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Dyslexics of the world, untie

Order off the menu, don’t keep your condition a secret, and other tips from a veteran
Photo illustration by Sarah MacKinnon

Ben Foss has several techniques for ordering food at a restaurant. Strictly speaking, none of them involves reading off a menu. He might ask a server for the specials or wait to hear what his friends order before making a decision. Foss, who graduated from Stanford Law School, is dyslexic; his reading and spelling are on par with a fifth grader’s. But he doesn’t consider his dyslexia a disability, and in his 2013 book, The Dyslexia Empowerment Plan: A Blueprint for Renewing Your Child’s Confidence and Love of Learning, he credits it with getting him where he is today. The book aims to reframe the way people look at dyslexia, emphasizing its advantages rather than its weaknesses. “It’s like we’re Macs, whereas the majority of people are PCs,” he says.

Dyslexic students, he points out, are often able to process audio information more quickly than the average person. Many are talented public speakers. He outlines these and other strengths relating to verbal, spatial, mathematical and musical skills in the book. “If you can figure out your strengths and play to them, you can actually be very successful,” he says. According to Foss, a major mistake we make with dyslexic kids is focusing solely on traditional reading. Though he concedes there is a benefit to “eye reading,” no dyslexic person will ever be able to do it as well as everyone else, so parents should investigate audio books and other forms of technology, as should schools. When learning to eye-read, he suggests using the Orton-Gillingham method, a multi-sensory technique that uses hearing, speech and visuals together to guide children through the phonetic components of words.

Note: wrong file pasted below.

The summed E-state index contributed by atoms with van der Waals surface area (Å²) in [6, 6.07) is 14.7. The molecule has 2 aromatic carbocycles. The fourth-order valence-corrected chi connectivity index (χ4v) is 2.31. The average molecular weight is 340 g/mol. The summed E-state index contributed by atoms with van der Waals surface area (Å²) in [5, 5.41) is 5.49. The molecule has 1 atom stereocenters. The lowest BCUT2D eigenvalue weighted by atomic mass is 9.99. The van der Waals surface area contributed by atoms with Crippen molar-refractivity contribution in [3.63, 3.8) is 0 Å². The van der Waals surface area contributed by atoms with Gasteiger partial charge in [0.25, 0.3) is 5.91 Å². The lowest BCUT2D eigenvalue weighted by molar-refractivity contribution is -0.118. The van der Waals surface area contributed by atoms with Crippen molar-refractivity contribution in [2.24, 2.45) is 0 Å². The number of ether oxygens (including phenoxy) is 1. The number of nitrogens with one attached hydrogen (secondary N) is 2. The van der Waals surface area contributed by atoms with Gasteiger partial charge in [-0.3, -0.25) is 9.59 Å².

Dyslexics are in very good company: Richard Branson, Anderson Cooper, Erin Brockovich and Steven Spielberg are among those who have the condition. In the U.S., 35 per cent of entrepreneurs are dyslexics, according to a study by the Cass Business School in London. “A kid who is dyslexic learns to think outside the box, because he can’t do things the way everyone else does,” says Foss.

Henry Franks knows something about that. The 23-year-old dyslexic designer’s recent award-winning project, Dyslexic Objects, re-imagined several ordinary household items and gave them dyslexic, but practical, characteristics: an upside-down mug, inspired by a symptom called inversion, keeps drinks hotter for longer because it has a narrow top and wide bottom; a pen holder that only holds two pens in order to reduce clutter has a “poor memory.” Franks’s work has garnered attention from museums and design shops around Europe. “Creatively, I’m proud to be a dyslexic, but it’s still annoying not to be able to read like anyone else,” he says.

Foss says the key to unlocking potential is overcoming the shame associated with dyslexia and not keeping it a secret. Through most of law school, he would fax his homework home to his mother, who would read it out loud to him over the phone. “Why am I sending it to New Hampshire rather than knocking on the door of the kid next to me and saying, ‘Can you help me with this?’ ” he recalls. “I’ve only got one person I can trust who I know won’t out me.”

Foss dedicates a chapter to how best to open up about dyslexia. First on the list: “Craft a compelling story” about your child’s condition. He even recommends a public-speaking class. “You’re looking to explain your child’s situation to people who have the power to help or stand in the way of her learning.”

Foss only began telling people about his dyslexia in his final year at Stanford. Opening up to a professor, Andrew Grove, who was the CEO of Intel, landed him a job at the company, where he went on to create the Intel Reader, a hand-held device that reads printed text aloud using a camera. “That was a turning point. If I explain to people what’s going on and that I’m actually working hard, their attitude changes.”

He encourages parents to combat ideas that their children are “stupid” or “lazy”—criticisms he says slow readers typically endure. “Your kid is not broken,” he says. “If you can figure out his strength and teach him how to advocate for himself, everything is going to be fine.”